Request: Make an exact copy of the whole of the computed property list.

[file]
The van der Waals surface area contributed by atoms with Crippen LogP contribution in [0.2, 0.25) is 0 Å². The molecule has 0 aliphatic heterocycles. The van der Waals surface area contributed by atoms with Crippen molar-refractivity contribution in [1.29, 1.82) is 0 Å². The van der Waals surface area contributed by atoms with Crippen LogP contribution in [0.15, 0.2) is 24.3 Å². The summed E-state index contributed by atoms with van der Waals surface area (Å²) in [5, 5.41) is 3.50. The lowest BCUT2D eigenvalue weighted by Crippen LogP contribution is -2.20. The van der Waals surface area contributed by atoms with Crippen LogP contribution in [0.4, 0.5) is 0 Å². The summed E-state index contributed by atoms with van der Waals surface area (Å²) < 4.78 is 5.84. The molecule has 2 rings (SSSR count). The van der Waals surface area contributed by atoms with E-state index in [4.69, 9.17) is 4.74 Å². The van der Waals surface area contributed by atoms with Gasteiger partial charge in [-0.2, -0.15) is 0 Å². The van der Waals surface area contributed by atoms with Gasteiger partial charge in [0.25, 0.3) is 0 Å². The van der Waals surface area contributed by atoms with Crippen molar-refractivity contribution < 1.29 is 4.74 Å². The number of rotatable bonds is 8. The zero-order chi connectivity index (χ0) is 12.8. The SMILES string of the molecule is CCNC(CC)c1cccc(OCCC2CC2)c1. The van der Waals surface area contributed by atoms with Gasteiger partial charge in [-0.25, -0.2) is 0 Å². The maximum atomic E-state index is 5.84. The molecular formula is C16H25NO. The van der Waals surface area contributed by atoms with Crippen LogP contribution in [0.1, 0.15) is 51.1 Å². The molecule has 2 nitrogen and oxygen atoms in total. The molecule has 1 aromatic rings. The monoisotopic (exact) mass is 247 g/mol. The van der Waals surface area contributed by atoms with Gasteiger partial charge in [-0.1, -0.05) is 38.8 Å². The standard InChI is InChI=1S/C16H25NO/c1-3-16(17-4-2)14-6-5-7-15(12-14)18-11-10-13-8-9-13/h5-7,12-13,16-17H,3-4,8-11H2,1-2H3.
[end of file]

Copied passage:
The van der Waals surface area contributed by atoms with Crippen LogP contribution in [0.2, 0.25) is 0 Å². The molecule has 0 aliphatic heterocycles. The van der Waals surface area contributed by atoms with Crippen molar-refractivity contribution in [1.29, 1.82) is 0 Å². The van der Waals surface area contributed by atoms with Crippen LogP contribution in [0.15, 0.2) is 24.3 Å². The summed E-state index contributed by atoms with van der Waals surface area (Å²) in [5, 5.41) is 3.50. The lowest BCUT2D eigenvalue weighted by Crippen LogP contribution is -2.20. The van der Waals surface area contributed by atoms with Crippen LogP contribution in [0.4, 0.5) is 0 Å². The summed E-state index contributed by atoms with van der Waals surface area (Å²) < 4.78 is 5.84. The molecule has 2 rings (SSSR count). The van der Waals surface area contributed by atoms with E-state index in [4.69, 9.17) is 4.74 Å². The van der Waals surface area contributed by atoms with Gasteiger partial charge in [-0.2, -0.15) is 0 Å². The van der Waals surface area contributed by atoms with Gasteiger partial charge in [0.25, 0.3) is 0 Å². The van der Waals surface area contributed by atoms with Crippen molar-refractivity contribution < 1.29 is 4.74 Å². The number of rotatable bonds is 8. The zero-order chi connectivity index (χ0) is 12.8. The SMILES string of the molecule is CCNC(CC)c1cccc(OCCC2CC2)c1. The van der Waals surface area contributed by atoms with Gasteiger partial charge in [-0.25, -0.2) is 0 Å². The maximum atomic E-state index is 5.84. The molecular formula is C16H25NO. The van der Waals surface area contributed by atoms with Crippen LogP contribution in [0.1, 0.15) is 51.1 Å². The molecule has 2 nitrogen and oxygen atoms in total. The molecule has 1 aromatic rings. The monoisotopic (exact) mass is 247 g/mol. The van der Waals surface area contributed by atoms with Gasteiger partial charge in [-0.1, -0.05) is 38.8 Å². The standard InChI is InChI=1S/C16H25NO/c1-3-16(17-4-2)14-6-5-7-15(12-14)18-11-10-13-8-9-13/h5-7,12-13,16-17H,3-4,8-11H2,1-2H3.